Four GRB supernovae at redshifts between 0.4 and 0.8: The bursts GRB 071112C, 111228A, 120714B, and 130831A
Astronomy and Astrophysics
Twenty years ago, GRB 980425/SN 1998bw revealed that long gamma-ray bursts (GRBs) are physically associated with broad-lined type-Ic supernovae (SNe). Since then more than 1000 long GRBs have been localized to high angular precision, but only in ∼50 cases has the underlying SN component been identified. Using the Gamma-Ray Burst Optical Near-Infrared Detector (GROND) multi-channel imager at ESO/La Silla, during the last ten years we have devoted a substantial amount of observing time to reveal and study SN components in long-GRB afterglows. Here we report on four more GRB SNe (associated with GRBs 071112C, 111228A, 120714B, and 130831A) which were discovered and/or followed-up with GROND and whose redshifts lie between z 0.4 and 0.8. We study their afterglow light curves, follow the associated SN bumps over several weeks, and characterize their host galaxies. Using SN 1998bw as a template, the derived SN explosion parameters are fully consistent with the corresponding properties of the currently known GRB-SN ensemble, with no evidence for an evolution of their properties as a function of redshift. In two cases (GRB 120714B/SN 2012eb at z 0.398 and GRB 130831A/SN 2013fu at z 0.479) additional Very Large Telescope (VLT) spectroscopy of the associated SNe revealed a photospheric expansion velocity at maximum light of about 40 000 and 20 000 km s-1, respectively. For GRB 120714B, which was an intermediate-luminosity burst, we find additional evidence for a black-body component in the light of the optical transient at early times, similar to what has been detected in some GRB SNe at lower redshifts.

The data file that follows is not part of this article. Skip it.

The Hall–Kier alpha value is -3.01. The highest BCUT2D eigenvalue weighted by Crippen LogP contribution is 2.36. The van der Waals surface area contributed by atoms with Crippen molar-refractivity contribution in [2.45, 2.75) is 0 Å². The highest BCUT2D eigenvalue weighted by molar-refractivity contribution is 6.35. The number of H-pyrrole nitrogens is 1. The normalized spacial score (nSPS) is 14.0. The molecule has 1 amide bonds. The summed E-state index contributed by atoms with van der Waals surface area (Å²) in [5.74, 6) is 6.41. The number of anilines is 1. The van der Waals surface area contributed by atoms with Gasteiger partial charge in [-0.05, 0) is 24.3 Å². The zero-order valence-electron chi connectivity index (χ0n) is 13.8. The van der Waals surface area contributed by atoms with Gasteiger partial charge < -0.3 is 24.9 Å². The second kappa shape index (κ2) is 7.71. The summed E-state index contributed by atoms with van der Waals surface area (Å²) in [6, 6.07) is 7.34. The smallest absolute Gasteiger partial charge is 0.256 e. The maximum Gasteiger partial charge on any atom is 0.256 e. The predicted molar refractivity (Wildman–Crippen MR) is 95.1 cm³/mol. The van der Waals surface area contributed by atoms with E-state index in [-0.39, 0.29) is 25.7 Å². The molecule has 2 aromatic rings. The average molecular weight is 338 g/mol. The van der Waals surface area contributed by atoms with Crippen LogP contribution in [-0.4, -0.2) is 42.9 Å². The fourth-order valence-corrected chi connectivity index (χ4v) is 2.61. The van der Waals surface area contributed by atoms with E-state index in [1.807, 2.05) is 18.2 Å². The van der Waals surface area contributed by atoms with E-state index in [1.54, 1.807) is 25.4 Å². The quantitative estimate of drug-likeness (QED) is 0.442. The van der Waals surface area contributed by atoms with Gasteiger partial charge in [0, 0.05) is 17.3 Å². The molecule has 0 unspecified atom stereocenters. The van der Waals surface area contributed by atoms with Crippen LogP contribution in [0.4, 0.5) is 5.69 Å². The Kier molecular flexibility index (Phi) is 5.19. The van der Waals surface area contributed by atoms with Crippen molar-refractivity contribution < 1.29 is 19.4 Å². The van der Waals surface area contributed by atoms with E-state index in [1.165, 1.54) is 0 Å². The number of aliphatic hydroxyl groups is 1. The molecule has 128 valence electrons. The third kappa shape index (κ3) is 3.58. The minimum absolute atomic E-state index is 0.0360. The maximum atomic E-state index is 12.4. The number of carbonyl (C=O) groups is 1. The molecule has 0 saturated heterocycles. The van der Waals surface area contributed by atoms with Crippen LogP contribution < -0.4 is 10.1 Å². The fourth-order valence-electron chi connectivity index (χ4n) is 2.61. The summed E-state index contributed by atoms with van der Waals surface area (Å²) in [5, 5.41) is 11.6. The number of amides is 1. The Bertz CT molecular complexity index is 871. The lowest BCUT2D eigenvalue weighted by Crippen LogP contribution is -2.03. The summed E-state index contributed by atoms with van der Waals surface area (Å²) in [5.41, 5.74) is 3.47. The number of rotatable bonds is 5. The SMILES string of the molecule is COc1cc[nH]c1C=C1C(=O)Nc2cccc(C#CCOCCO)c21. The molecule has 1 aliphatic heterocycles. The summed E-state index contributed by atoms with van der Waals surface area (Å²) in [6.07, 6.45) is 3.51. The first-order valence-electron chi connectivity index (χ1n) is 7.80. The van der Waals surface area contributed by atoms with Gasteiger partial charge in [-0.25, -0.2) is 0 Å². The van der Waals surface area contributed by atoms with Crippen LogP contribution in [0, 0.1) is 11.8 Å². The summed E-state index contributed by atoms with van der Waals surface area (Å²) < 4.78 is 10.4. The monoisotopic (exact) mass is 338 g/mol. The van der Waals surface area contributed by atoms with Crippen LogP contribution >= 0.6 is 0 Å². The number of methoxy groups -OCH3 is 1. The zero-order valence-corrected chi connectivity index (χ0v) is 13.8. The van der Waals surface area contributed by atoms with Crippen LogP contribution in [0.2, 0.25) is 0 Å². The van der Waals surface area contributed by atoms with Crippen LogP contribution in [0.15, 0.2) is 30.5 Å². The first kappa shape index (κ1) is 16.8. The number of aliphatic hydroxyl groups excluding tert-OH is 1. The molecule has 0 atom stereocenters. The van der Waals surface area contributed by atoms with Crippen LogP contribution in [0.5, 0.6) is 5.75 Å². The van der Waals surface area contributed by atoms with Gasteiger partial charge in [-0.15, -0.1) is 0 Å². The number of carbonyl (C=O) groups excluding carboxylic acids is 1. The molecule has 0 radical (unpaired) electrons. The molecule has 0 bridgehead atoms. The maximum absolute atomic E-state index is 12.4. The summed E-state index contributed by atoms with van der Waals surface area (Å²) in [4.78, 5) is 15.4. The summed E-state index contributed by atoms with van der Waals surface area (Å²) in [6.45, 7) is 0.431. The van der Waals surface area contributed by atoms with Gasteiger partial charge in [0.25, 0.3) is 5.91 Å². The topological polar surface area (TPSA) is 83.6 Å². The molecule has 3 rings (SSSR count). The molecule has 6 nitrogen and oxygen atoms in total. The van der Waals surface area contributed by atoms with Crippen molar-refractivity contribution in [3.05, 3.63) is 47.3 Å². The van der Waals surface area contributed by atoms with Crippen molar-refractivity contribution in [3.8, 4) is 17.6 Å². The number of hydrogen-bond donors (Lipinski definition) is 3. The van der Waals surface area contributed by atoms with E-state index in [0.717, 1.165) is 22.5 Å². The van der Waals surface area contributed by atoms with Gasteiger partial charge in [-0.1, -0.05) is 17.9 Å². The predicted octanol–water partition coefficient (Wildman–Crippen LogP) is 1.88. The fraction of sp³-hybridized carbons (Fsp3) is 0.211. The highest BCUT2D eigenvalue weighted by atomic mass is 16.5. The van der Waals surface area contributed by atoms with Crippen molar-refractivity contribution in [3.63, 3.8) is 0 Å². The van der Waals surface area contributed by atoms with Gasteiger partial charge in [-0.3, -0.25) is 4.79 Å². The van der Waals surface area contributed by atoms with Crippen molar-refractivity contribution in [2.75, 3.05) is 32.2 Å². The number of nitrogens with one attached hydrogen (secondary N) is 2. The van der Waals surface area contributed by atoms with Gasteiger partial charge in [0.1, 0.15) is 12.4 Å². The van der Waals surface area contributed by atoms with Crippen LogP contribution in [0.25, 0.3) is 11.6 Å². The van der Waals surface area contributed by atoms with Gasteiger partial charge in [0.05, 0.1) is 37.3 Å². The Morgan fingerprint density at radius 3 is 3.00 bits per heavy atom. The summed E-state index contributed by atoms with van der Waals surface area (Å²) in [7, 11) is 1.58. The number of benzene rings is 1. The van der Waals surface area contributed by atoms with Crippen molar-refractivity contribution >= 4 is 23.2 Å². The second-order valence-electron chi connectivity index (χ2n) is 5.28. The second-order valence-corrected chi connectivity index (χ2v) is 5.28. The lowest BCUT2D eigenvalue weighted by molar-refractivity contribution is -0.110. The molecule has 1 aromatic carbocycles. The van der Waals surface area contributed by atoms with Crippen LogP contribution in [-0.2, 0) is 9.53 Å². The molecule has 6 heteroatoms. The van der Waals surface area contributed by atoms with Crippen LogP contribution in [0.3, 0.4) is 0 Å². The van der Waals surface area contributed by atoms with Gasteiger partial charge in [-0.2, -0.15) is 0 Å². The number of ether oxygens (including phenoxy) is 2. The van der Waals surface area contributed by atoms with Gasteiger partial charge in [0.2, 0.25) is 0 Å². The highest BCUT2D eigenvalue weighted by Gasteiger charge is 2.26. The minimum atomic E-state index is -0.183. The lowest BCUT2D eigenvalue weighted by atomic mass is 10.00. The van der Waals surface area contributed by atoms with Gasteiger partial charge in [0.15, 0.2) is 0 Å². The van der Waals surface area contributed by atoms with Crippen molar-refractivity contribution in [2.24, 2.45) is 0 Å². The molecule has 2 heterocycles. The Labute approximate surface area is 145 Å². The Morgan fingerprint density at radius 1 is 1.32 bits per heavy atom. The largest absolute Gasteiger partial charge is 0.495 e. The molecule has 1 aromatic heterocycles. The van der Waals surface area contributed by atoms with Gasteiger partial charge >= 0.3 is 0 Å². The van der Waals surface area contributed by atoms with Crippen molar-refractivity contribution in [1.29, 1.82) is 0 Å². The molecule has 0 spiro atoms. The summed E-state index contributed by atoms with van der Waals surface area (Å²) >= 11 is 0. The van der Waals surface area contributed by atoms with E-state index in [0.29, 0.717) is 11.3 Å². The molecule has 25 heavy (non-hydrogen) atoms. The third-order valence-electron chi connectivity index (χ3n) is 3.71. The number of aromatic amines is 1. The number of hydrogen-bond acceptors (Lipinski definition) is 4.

Klose, S., Schmidl, S., Kann, D., Nicuesa Guelbenzu, A., Schulze, S., Greiner, J., Olivares, E., Krühler, T., Schady, P., Afonso, P., Filgas, R., Fynbo, J., Rau, A., Rossi, A., Takats, K., Tanga, M., Updike, A., & Varela, K. (2019). Four GRB supernovae at redshifts between 0.4 and 0.8: The bursts GRB 071112C, 111228A, 120714B, and 130831A. Astronomy and Astrophysics, 622 https://doi.org/10.1051/0004-6361/201832728